In conclusion, depression does not go away. You have to learn how to manage it in a way that is not disruptive to your daily living. I shared my story because to some I am not the ideal “depressed” person. Depression does not discriminate and can look like anyone. That is one reason why I think it is important to walk through life being generous to others. You really never know what a person is going through and you can be the person that allows them to see another day with being genuine and kind.
HERE ARE SOME POINTERS FOR
SUPPORTING SOMEONE WITH DEPRESSION
Your act of support does not have to be loud. It can be as simple as a text saying “Hey, I was thinking of you today. Just wanted to check in and see how you are doing?” They may tell you how they are really doing or not but at least they know you cared enough to reach out.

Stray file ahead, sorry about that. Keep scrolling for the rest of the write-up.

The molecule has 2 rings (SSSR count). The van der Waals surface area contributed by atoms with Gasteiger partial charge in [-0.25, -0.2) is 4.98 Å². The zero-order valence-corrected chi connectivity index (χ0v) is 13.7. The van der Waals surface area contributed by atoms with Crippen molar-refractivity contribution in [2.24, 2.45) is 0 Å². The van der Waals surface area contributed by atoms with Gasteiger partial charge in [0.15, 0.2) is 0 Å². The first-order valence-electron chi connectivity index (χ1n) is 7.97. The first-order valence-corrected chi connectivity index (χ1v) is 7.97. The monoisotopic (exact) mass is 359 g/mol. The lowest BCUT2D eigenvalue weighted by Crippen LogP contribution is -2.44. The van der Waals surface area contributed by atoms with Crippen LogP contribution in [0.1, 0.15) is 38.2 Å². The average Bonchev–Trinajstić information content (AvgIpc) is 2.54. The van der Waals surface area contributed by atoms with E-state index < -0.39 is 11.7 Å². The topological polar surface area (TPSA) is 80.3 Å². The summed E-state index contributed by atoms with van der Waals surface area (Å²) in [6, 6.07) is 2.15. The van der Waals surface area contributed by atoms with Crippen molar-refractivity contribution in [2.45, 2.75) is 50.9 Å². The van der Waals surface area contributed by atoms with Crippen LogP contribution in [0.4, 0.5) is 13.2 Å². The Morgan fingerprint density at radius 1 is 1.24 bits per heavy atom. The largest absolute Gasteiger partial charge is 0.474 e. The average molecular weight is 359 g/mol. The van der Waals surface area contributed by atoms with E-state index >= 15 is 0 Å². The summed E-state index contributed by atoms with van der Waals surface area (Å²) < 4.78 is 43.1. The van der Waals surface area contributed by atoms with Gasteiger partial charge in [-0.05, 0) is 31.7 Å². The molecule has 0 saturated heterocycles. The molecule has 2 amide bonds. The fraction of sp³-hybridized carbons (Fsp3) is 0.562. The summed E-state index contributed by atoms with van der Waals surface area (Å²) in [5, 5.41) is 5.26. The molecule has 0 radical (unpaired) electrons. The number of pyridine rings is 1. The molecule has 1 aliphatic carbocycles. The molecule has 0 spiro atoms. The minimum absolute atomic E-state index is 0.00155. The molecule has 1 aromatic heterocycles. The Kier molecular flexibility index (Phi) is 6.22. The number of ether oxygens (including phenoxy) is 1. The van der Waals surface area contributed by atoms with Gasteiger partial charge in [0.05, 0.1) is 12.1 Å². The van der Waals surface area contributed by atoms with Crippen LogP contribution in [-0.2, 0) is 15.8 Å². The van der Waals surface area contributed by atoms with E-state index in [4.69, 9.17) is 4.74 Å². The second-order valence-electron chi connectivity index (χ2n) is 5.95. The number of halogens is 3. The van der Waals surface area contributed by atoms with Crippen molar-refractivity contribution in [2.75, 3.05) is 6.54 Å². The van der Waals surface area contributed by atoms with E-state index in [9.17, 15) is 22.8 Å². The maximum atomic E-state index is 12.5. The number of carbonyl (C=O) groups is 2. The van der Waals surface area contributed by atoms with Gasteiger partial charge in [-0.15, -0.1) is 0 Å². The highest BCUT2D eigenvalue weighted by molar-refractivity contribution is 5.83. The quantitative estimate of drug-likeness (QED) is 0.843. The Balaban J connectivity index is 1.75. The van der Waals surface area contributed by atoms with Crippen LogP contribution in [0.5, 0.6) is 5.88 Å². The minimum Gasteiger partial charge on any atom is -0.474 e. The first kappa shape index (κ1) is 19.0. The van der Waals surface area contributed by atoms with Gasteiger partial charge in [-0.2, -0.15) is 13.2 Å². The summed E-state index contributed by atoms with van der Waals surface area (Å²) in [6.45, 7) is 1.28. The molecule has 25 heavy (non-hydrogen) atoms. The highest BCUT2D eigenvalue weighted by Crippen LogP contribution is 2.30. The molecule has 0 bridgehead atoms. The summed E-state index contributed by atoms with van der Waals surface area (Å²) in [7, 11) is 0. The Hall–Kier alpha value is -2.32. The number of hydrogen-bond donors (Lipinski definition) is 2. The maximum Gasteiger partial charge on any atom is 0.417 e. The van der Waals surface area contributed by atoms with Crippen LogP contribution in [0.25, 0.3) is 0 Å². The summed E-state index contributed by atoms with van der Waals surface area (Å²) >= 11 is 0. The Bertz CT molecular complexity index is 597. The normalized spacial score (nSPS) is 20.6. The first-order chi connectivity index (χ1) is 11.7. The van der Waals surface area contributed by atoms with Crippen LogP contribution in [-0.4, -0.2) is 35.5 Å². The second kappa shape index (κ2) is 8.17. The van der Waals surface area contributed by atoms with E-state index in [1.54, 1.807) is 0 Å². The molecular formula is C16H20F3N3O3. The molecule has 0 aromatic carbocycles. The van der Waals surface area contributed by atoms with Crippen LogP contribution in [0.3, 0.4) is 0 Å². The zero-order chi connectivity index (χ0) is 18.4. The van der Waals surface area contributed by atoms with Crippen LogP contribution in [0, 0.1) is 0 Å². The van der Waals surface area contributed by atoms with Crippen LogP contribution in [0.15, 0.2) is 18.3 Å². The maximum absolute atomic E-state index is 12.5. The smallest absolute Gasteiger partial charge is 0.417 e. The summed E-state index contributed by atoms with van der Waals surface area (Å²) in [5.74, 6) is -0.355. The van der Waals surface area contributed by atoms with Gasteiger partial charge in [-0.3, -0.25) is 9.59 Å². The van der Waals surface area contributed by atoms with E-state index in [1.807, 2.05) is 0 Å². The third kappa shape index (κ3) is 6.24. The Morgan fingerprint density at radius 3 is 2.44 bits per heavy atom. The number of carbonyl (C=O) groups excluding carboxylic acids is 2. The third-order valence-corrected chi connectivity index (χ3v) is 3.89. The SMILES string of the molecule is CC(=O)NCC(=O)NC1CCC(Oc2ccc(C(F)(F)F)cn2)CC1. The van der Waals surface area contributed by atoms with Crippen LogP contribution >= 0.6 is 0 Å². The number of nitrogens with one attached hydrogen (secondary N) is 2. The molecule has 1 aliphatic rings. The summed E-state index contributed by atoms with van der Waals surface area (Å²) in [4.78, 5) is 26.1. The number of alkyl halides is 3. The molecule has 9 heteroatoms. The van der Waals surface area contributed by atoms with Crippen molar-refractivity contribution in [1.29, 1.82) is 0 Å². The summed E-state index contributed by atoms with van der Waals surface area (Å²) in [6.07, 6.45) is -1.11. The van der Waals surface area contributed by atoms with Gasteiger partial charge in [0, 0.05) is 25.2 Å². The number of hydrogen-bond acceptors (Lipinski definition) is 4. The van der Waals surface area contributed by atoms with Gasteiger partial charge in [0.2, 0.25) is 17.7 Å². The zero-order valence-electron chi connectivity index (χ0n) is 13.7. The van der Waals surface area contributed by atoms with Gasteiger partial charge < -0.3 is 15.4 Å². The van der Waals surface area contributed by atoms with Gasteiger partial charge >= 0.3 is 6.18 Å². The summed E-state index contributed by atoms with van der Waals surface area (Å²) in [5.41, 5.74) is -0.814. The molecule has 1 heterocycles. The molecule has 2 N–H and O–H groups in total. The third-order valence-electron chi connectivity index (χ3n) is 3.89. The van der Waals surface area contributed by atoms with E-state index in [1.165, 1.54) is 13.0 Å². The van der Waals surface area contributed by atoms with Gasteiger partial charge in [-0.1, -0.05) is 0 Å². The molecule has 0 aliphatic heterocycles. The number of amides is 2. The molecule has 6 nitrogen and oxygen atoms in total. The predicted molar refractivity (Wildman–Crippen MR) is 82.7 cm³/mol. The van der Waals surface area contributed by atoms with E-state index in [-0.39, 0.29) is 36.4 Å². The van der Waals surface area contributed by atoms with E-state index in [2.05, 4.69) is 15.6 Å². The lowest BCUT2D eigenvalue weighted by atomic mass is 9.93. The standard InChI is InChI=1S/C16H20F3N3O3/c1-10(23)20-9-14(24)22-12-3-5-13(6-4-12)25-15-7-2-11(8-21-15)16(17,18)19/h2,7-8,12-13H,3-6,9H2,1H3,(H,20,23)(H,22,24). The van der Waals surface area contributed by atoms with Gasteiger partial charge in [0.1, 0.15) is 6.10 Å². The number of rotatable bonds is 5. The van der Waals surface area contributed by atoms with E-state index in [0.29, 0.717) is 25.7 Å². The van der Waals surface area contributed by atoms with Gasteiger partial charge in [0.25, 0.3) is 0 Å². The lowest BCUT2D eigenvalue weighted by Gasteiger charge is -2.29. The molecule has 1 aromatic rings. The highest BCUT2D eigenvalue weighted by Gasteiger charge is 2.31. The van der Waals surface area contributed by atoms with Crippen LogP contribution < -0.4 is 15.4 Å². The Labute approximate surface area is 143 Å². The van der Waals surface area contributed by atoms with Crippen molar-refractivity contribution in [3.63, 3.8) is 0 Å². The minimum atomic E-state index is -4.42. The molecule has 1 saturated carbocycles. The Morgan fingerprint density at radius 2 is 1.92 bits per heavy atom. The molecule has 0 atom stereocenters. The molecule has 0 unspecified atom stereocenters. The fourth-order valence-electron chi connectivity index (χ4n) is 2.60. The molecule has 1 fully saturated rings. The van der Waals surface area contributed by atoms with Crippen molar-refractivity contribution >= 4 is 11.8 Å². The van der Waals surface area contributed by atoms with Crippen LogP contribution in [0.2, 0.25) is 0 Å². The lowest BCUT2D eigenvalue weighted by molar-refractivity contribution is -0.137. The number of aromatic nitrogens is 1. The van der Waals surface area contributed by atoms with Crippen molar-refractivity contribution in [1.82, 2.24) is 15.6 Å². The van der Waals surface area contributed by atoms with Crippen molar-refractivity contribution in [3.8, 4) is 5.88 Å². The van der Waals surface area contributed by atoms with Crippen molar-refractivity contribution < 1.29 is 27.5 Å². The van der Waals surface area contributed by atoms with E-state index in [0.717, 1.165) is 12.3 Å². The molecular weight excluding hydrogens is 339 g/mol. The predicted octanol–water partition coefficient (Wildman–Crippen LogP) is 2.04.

If you are not sure how to support a loved one dealing with depression then ask them how. Literally ask “What can I do to support you?” More than likely they will tell you so eventually you will naturally know what to do. You can also ask “Are you look for advice or do you just want me to listen?”
It takes A LOT for someone to come out about their depression because in that moment they are choosing to reveal their most vulnerable self. If someone comes to you about their depression that means they trust you and you should allow them to be in a safe space to feel. If you shut them out they may not trust opening up to anyone again.